Former Verve frontman Richard Ashcroft came to town in support of his fourth solo album, Getintothis’ Cath Bore reports from the Echo Arena.
DJ Wayne was tonight’s support. No-one was quite sure who he was, “Who the fuck is DJ Wayne?” a frequent refrain outside the venue, and on social media over the course of the afternoon.
As it turned out, he just DJ-ed for two hours, we presumed he was on because of the evening’s orchestral set up. But it wasn’t the warm-up many in the audience were expecting. The nostalgia heads – of which there were many – seemed a bit sad, hoping for a name in disguise instead.
Richard Ashcroft made one heck of an entrance, when he eventually took to the stage. We were pre-warned about the gas mask, hung around his neck like a trophy on a boisterous stag night, but not the full-on glitter bomber jacket, visible from space. And shades don’t automatically make you a rock star, but they do help. He didn’t say much, but bigged up the local landmarks, 69a, the Probe record shop and delved back into the days of his youth visiting Liverpool in 1980s, remembering the Flip clothes store on Bold St.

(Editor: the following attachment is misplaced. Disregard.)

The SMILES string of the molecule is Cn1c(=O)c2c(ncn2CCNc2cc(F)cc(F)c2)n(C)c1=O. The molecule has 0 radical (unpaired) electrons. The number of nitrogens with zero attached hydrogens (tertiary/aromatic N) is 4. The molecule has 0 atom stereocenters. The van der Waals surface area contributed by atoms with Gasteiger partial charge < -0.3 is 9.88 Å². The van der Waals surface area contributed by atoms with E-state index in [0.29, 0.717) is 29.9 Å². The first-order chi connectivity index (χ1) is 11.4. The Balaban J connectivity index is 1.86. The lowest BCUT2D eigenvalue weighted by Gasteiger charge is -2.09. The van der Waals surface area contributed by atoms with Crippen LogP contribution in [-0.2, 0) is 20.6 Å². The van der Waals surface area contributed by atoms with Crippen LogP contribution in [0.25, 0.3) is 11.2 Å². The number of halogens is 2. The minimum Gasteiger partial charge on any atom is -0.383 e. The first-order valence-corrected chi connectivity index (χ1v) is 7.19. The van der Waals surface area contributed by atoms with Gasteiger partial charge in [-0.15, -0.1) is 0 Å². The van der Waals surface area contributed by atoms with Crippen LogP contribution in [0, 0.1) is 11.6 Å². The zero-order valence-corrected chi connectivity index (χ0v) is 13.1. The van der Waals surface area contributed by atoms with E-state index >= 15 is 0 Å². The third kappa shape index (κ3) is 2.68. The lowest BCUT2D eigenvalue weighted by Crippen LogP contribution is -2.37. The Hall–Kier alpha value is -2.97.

The gig was billed as a celebration of his finest songs, with The Heritage Orchestra, conducted by Wil Malone, who worked on arrangements on The Verve’s Northern Soul, Urban Hymns and his debut solo album Alone With Everybody. The Orchestra has worked with Anna Calvi and Bjork over the past eighteen months, but also Pete Tong.
Orchestration on pop records is all very well when done with subtlety and grace, and for the most part the orchestra was pleasant enough over the course of the show. Ashcroft’s trademark sound is dense with strings anyway, so it’s not too much of a stretch, and on some of his solo songs tonight, in particular the title track from new album These People, he sounds more like The Verve than The Verve.
The Drugs Don’t Work was performed acoustically, just Ashcroft’s guitar and vocal, before the rest of the band plus orchestra, “the full monty”, go all out, full on and bombastic. A prime example of when the addition of strings do not automatically class up a performance,
Songs from the new album These People are received warmly, but it’s the big The Verve signature songs in the form Sonnet and Lucky Man, that make the men of a certain age around the Echo Arena clutch fists to their chests, totes emosh for youthful good times.
Photos by Getintothis’ Vicky Pea